Three calls is all that it took to identify a futile effort and how wasteful the investment in an innovation effort had been.
A dear friend and fellow pricing professional related a story of how he had been assigned to help price an innovation at his company. The team that developed the new product had invested significant time and dollars in creating the new product, but didn’t have any research data that showed how much the customer would value the improvements.
The first call he made was a shock — no interest at all. The second call — the same response. The third call — ditto. When he reported his findings the plug was immediately pulled on the project and the investment written off as a loss.
How did the company get to this stage before finding that their ‘innovations’ didn’t have value? More importantly, how do you avoid this costly mistake?
Innovation is risky
Jay Abraham in his book, "Getting Everything You Can Out of All That You’ve Got," consistently drives home the importance of testing ideas before launching full blown campaigns. Whether it’s marketing, sales or pricing strategies, he encourages testing. The same is true for innovation.
Innovation is an inherently risky business, fraught with investment in ideas that will never work. We don’t need to compound that risk by embarking on ideas that we believe will create value without first checking the market to see whether consumers of our products/services will actually be willing to pay for the additional "value."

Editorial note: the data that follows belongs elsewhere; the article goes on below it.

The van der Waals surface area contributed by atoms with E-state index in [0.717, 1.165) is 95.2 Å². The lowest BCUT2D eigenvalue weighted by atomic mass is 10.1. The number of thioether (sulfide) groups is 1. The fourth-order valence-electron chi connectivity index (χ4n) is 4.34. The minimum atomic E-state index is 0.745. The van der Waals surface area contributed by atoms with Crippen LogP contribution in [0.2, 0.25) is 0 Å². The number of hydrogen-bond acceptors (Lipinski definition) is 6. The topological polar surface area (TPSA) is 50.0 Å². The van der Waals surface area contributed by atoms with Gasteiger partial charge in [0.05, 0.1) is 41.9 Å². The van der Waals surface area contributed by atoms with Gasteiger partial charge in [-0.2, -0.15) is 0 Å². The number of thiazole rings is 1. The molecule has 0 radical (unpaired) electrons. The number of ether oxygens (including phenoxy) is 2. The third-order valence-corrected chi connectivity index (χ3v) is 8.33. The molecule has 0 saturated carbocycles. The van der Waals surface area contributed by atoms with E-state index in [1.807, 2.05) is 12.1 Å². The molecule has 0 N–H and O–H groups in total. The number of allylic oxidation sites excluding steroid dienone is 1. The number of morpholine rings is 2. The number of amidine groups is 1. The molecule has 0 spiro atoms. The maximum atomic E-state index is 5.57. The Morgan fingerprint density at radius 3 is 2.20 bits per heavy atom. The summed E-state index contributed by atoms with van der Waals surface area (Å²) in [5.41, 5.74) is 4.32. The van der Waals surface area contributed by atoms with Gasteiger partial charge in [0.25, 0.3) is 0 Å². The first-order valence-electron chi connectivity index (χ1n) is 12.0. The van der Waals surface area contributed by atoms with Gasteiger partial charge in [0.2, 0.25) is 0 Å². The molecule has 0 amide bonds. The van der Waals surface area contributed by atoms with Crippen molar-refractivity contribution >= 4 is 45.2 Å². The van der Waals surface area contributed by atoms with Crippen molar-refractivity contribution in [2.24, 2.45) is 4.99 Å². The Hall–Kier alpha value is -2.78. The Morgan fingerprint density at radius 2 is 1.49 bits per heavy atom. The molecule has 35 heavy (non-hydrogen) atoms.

Typically a few phone calls to some of the customers whom you feel will really benefit from your ‘innovation,’ is all that it takes to evaluate the potential value of that innovation. Here are a few sample questions to ask:
- How frequently does this (the problem you envision) occur?
- How costly is that problem?
- What solutions do you have in place?
- If our product could (solve the problem) would that be a less expensive alternative to the solutions you currently have?
As you can see, we don’t have to get into the question of price to ascertain whether the market will value the innovation we envision. All we’re doing is determining what value, if any, we’ll be creating.
From that value calculation we can make reasonable estimates about how much customers are willing to pay and whether the investment we’re anticipating and the return we’re expecting are a good trade off.
In other words, we’ll have minimized the risk in this innovation.
My friend knew that a few phone calls is a small investment when compared to the cost of creating something that has no value. Unfortunately he didn’t get called into the process until the innovators had made a huge investment. Don’t let that happen in your organization.
Dale Furtwengler is a professional speaker, author and business consultant. His latest book, "Pricing for Profit," is dedicated to helping organizations break the bonds of industry pricing.